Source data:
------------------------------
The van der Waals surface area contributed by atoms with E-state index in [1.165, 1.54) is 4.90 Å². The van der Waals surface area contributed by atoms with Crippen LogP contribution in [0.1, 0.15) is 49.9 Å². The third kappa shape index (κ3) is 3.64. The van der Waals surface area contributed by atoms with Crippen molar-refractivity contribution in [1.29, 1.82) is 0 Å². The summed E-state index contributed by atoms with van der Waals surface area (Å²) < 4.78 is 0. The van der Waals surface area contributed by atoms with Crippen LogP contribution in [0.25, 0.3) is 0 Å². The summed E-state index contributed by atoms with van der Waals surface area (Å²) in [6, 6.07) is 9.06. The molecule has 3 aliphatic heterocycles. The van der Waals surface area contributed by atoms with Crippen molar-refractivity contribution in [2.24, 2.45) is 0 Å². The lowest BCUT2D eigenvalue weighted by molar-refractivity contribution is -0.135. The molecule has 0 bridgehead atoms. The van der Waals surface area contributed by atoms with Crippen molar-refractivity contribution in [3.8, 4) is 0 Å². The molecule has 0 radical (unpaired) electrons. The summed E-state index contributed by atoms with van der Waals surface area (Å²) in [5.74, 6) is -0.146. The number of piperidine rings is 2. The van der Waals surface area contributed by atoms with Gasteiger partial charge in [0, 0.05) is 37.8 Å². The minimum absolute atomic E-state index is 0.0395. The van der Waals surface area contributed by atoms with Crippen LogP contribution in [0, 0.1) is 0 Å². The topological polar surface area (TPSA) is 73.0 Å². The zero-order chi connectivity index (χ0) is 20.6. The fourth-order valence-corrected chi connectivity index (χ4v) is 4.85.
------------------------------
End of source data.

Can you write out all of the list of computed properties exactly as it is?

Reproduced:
The van der Waals surface area contributed by atoms with E-state index in [1.165, 1.54) is 4.90 Å². The van der Waals surface area contributed by atoms with Crippen LogP contribution in [0.1, 0.15) is 49.9 Å². The third kappa shape index (κ3) is 3.64. The van der Waals surface area contributed by atoms with Crippen molar-refractivity contribution in [1.29, 1.82) is 0 Å². The summed E-state index contributed by atoms with van der Waals surface area (Å²) < 4.78 is 0. The van der Waals surface area contributed by atoms with Crippen LogP contribution in [0.25, 0.3) is 0 Å². The summed E-state index contributed by atoms with van der Waals surface area (Å²) in [6, 6.07) is 9.06. The molecule has 3 aliphatic heterocycles. The van der Waals surface area contributed by atoms with Crippen molar-refractivity contribution in [2.24, 2.45) is 0 Å². The lowest BCUT2D eigenvalue weighted by molar-refractivity contribution is -0.135. The molecule has 0 bridgehead atoms. The van der Waals surface area contributed by atoms with Crippen molar-refractivity contribution in [3.8, 4) is 0 Å². The molecule has 0 radical (unpaired) electrons. The summed E-state index contributed by atoms with van der Waals surface area (Å²) in [5.74, 6) is -0.146. The number of piperidine rings is 2. The van der Waals surface area contributed by atoms with Gasteiger partial charge in [0, 0.05) is 37.8 Å². The minimum absolute atomic E-state index is 0.0395. The van der Waals surface area contributed by atoms with Crippen LogP contribution in [0, 0.1) is 0 Å². The topological polar surface area (TPSA) is 73.0 Å². The zero-order chi connectivity index (χ0) is 20.6. The fourth-order valence-corrected chi connectivity index (χ4v) is 4.85.